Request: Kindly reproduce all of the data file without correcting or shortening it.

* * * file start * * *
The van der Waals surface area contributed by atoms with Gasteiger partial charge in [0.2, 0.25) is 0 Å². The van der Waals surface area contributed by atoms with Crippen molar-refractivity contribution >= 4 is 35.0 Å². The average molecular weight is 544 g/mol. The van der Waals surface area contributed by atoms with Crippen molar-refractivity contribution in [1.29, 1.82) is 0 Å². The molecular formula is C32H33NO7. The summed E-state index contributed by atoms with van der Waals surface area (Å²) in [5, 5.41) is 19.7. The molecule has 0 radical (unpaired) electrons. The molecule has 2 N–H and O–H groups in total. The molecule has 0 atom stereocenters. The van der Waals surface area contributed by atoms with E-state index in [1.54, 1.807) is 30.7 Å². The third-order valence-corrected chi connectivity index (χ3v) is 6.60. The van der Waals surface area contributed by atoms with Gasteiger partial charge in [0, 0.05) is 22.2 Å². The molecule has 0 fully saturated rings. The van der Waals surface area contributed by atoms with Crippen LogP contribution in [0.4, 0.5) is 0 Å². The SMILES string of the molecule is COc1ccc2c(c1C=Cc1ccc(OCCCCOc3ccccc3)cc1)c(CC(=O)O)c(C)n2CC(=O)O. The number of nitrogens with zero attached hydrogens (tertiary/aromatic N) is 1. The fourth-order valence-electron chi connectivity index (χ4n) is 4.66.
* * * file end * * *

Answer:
The van der Waals surface area contributed by atoms with Gasteiger partial charge in [0.2, 0.25) is 0 Å². The van der Waals surface area contributed by atoms with Crippen molar-refractivity contribution >= 4 is 35.0 Å². The average molecular weight is 544 g/mol. The van der Waals surface area contributed by atoms with Crippen molar-refractivity contribution in [1.29, 1.82) is 0 Å². The molecular formula is C32H33NO7. The summed E-state index contributed by atoms with van der Waals surface area (Å²) in [5, 5.41) is 19.7. The molecule has 0 radical (unpaired) electrons. The molecule has 2 N–H and O–H groups in total. The molecule has 0 atom stereocenters. The van der Waals surface area contributed by atoms with E-state index in [1.54, 1.807) is 30.7 Å². The third-order valence-corrected chi connectivity index (χ3v) is 6.60. The van der Waals surface area contributed by atoms with Gasteiger partial charge in [0, 0.05) is 22.2 Å². The molecule has 0 fully saturated rings. The van der Waals surface area contributed by atoms with Crippen LogP contribution in [0.4, 0.5) is 0 Å². The SMILES string of the molecule is COc1ccc2c(c1C=Cc1ccc(OCCCCOc3ccccc3)cc1)c(CC(=O)O)c(C)n2CC(=O)O. The number of nitrogens with zero attached hydrogens (tertiary/aromatic N) is 1. The fourth-order valence-electron chi connectivity index (χ4n) is 4.66.